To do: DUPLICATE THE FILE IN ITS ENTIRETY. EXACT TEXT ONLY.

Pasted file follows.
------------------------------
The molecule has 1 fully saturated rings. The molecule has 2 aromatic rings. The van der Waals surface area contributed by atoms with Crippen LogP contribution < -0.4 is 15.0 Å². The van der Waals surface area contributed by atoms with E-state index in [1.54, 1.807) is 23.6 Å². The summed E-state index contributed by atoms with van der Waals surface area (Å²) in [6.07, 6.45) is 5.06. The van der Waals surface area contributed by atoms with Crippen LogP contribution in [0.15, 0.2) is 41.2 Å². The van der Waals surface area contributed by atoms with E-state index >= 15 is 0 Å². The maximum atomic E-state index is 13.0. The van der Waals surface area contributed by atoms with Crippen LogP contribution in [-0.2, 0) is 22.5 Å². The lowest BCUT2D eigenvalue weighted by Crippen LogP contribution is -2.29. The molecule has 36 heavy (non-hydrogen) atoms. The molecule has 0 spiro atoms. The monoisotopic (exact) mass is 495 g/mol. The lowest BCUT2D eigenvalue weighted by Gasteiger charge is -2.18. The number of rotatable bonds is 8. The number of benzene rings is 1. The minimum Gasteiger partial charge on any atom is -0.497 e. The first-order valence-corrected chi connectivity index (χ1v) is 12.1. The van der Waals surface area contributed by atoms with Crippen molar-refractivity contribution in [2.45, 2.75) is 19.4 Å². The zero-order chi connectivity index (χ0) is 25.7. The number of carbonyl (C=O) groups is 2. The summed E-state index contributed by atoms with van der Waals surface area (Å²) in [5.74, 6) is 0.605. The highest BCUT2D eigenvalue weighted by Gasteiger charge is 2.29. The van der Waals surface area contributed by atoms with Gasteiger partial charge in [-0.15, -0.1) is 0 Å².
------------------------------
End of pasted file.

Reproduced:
The molecule has 1 fully saturated rings. The molecule has 2 aromatic rings. The van der Waals surface area contributed by atoms with Crippen LogP contribution < -0.4 is 15.0 Å². The van der Waals surface area contributed by atoms with E-state index in [1.54, 1.807) is 23.6 Å². The summed E-state index contributed by atoms with van der Waals surface area (Å²) in [6.07, 6.45) is 5.06. The van der Waals surface area contributed by atoms with Crippen LogP contribution in [0.15, 0.2) is 41.2 Å². The van der Waals surface area contributed by atoms with E-state index >= 15 is 0 Å². The maximum atomic E-state index is 13.0. The van der Waals surface area contributed by atoms with Crippen LogP contribution in [-0.2, 0) is 22.5 Å². The lowest BCUT2D eigenvalue weighted by Crippen LogP contribution is -2.29. The molecule has 36 heavy (non-hydrogen) atoms. The molecule has 0 spiro atoms. The monoisotopic (exact) mass is 495 g/mol. The lowest BCUT2D eigenvalue weighted by Gasteiger charge is -2.18. The number of rotatable bonds is 8. The number of benzene rings is 1. The minimum Gasteiger partial charge on any atom is -0.497 e. The first-order valence-corrected chi connectivity index (χ1v) is 12.1. The van der Waals surface area contributed by atoms with Crippen molar-refractivity contribution in [2.45, 2.75) is 19.4 Å². The zero-order chi connectivity index (χ0) is 25.7. The number of carbonyl (C=O) groups is 2. The summed E-state index contributed by atoms with van der Waals surface area (Å²) in [5.74, 6) is 0.605. The highest BCUT2D eigenvalue weighted by Gasteiger charge is 2.29. The van der Waals surface area contributed by atoms with Gasteiger partial charge in [-0.15, -0.1) is 0 Å².